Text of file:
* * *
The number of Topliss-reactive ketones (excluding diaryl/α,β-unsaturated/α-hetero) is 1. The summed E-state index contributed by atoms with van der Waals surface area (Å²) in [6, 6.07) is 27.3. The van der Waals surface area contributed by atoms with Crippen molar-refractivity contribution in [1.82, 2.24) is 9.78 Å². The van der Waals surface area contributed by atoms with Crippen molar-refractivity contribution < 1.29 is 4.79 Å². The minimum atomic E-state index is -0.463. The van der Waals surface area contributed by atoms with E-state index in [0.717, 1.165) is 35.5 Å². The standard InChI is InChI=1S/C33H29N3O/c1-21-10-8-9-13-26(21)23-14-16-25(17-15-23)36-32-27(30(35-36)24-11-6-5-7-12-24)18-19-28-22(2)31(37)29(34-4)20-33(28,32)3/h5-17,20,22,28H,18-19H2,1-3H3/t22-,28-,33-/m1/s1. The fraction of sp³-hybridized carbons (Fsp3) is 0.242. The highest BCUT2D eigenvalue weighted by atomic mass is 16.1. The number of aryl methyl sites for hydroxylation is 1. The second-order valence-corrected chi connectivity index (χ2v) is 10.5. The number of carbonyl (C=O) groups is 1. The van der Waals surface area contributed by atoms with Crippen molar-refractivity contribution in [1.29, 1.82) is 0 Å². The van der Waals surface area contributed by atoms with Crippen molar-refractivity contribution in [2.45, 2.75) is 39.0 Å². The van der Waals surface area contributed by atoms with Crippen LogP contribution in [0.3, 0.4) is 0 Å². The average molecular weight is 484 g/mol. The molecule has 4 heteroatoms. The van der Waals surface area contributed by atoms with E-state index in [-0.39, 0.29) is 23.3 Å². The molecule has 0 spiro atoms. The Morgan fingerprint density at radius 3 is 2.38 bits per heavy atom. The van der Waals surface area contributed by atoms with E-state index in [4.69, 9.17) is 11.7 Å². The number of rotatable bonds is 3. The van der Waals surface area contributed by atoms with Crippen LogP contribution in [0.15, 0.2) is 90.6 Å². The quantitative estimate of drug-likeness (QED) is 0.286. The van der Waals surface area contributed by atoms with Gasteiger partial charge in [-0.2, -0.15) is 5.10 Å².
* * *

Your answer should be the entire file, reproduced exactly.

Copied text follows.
The number of Topliss-reactive ketones (excluding diaryl/α,β-unsaturated/α-hetero) is 1. The summed E-state index contributed by atoms with van der Waals surface area (Å²) in [6, 6.07) is 27.3. The van der Waals surface area contributed by atoms with Crippen molar-refractivity contribution in [1.82, 2.24) is 9.78 Å². The van der Waals surface area contributed by atoms with Crippen molar-refractivity contribution < 1.29 is 4.79 Å². The minimum atomic E-state index is -0.463. The van der Waals surface area contributed by atoms with E-state index in [0.717, 1.165) is 35.5 Å². The standard InChI is InChI=1S/C33H29N3O/c1-21-10-8-9-13-26(21)23-14-16-25(17-15-23)36-32-27(30(35-36)24-11-6-5-7-12-24)18-19-28-22(2)31(37)29(34-4)20-33(28,32)3/h5-17,20,22,28H,18-19H2,1-3H3/t22-,28-,33-/m1/s1. The fraction of sp³-hybridized carbons (Fsp3) is 0.242. The highest BCUT2D eigenvalue weighted by atomic mass is 16.1. The number of aryl methyl sites for hydroxylation is 1. The second-order valence-corrected chi connectivity index (χ2v) is 10.5. The number of carbonyl (C=O) groups is 1. The van der Waals surface area contributed by atoms with Crippen molar-refractivity contribution in [1.29, 1.82) is 0 Å². The van der Waals surface area contributed by atoms with Crippen molar-refractivity contribution in [2.45, 2.75) is 39.0 Å². The van der Waals surface area contributed by atoms with Crippen LogP contribution in [0.3, 0.4) is 0 Å². The average molecular weight is 484 g/mol. The molecule has 4 heteroatoms. The van der Waals surface area contributed by atoms with E-state index in [-0.39, 0.29) is 23.3 Å². The molecule has 0 spiro atoms. The Morgan fingerprint density at radius 3 is 2.38 bits per heavy atom. The van der Waals surface area contributed by atoms with E-state index in [4.69, 9.17) is 11.7 Å². The number of rotatable bonds is 3. The van der Waals surface area contributed by atoms with Crippen LogP contribution in [0.15, 0.2) is 90.6 Å². The quantitative estimate of drug-likeness (QED) is 0.286. The van der Waals surface area contributed by atoms with Gasteiger partial charge in [-0.2, -0.15) is 5.10 Å².